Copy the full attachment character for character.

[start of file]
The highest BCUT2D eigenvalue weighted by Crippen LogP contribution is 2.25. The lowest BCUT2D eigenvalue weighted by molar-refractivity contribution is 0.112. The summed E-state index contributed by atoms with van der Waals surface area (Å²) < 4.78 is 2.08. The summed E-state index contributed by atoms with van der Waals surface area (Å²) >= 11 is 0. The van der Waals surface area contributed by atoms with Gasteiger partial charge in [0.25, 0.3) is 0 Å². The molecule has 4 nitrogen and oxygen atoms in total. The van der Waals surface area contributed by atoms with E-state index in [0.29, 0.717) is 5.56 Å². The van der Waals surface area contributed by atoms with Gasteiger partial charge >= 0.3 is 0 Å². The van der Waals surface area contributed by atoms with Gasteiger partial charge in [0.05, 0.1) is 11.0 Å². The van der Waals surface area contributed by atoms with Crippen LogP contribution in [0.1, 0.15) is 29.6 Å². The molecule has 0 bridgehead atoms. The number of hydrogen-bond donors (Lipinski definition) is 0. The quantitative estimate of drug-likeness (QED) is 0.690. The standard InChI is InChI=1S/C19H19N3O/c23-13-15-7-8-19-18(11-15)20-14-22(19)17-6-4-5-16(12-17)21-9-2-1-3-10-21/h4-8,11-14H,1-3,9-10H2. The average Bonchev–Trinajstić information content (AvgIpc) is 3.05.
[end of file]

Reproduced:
The highest BCUT2D eigenvalue weighted by Crippen LogP contribution is 2.25. The lowest BCUT2D eigenvalue weighted by molar-refractivity contribution is 0.112. The summed E-state index contributed by atoms with van der Waals surface area (Å²) < 4.78 is 2.08. The summed E-state index contributed by atoms with van der Waals surface area (Å²) >= 11 is 0. The van der Waals surface area contributed by atoms with Gasteiger partial charge in [0.25, 0.3) is 0 Å². The molecule has 4 nitrogen and oxygen atoms in total. The van der Waals surface area contributed by atoms with E-state index in [0.29, 0.717) is 5.56 Å². The van der Waals surface area contributed by atoms with Gasteiger partial charge >= 0.3 is 0 Å². The van der Waals surface area contributed by atoms with Gasteiger partial charge in [0.05, 0.1) is 11.0 Å². The van der Waals surface area contributed by atoms with Crippen LogP contribution in [0.1, 0.15) is 29.6 Å². The molecule has 0 bridgehead atoms. The number of hydrogen-bond donors (Lipinski definition) is 0. The quantitative estimate of drug-likeness (QED) is 0.690. The standard InChI is InChI=1S/C19H19N3O/c23-13-15-7-8-19-18(11-15)20-14-22(19)17-6-4-5-16(12-17)21-9-2-1-3-10-21/h4-8,11-14H,1-3,9-10H2. The average Bonchev–Trinajstić information content (AvgIpc) is 3.05.